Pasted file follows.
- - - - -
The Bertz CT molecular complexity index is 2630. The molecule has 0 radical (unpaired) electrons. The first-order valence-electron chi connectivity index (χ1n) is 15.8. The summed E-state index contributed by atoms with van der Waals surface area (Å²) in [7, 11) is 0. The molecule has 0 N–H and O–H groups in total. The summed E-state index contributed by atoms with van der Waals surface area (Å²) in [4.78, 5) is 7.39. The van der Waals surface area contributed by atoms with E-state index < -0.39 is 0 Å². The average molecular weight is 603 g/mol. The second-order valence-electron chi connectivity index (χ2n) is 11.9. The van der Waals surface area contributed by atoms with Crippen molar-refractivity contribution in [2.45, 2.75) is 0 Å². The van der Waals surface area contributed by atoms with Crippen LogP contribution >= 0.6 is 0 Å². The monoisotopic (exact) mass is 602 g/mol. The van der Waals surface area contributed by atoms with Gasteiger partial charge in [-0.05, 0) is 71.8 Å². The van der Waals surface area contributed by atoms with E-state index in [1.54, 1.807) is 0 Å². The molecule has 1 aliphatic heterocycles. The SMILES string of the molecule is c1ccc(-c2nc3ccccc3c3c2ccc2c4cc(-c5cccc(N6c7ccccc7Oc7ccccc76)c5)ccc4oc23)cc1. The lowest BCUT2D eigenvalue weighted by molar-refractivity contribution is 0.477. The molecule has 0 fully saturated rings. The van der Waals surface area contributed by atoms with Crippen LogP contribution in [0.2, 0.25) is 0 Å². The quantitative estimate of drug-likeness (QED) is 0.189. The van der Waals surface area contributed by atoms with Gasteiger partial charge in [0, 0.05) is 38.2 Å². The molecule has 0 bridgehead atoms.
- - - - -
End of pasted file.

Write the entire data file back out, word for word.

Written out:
The Bertz CT molecular complexity index is 2630. The molecule has 0 radical (unpaired) electrons. The first-order valence-electron chi connectivity index (χ1n) is 15.8. The summed E-state index contributed by atoms with van der Waals surface area (Å²) in [7, 11) is 0. The molecule has 0 N–H and O–H groups in total. The summed E-state index contributed by atoms with van der Waals surface area (Å²) in [4.78, 5) is 7.39. The van der Waals surface area contributed by atoms with E-state index < -0.39 is 0 Å². The average molecular weight is 603 g/mol. The second-order valence-electron chi connectivity index (χ2n) is 11.9. The van der Waals surface area contributed by atoms with Crippen molar-refractivity contribution in [2.45, 2.75) is 0 Å². The van der Waals surface area contributed by atoms with Crippen LogP contribution >= 0.6 is 0 Å². The monoisotopic (exact) mass is 602 g/mol. The van der Waals surface area contributed by atoms with Gasteiger partial charge in [-0.05, 0) is 71.8 Å². The van der Waals surface area contributed by atoms with E-state index in [1.54, 1.807) is 0 Å². The molecule has 1 aliphatic heterocycles. The SMILES string of the molecule is c1ccc(-c2nc3ccccc3c3c2ccc2c4cc(-c5cccc(N6c7ccccc7Oc7ccccc76)c5)ccc4oc23)cc1. The lowest BCUT2D eigenvalue weighted by molar-refractivity contribution is 0.477. The molecule has 0 fully saturated rings. The van der Waals surface area contributed by atoms with Crippen LogP contribution in [0.2, 0.25) is 0 Å². The quantitative estimate of drug-likeness (QED) is 0.189. The van der Waals surface area contributed by atoms with Gasteiger partial charge in [0, 0.05) is 38.2 Å². The molecule has 0 bridgehead atoms.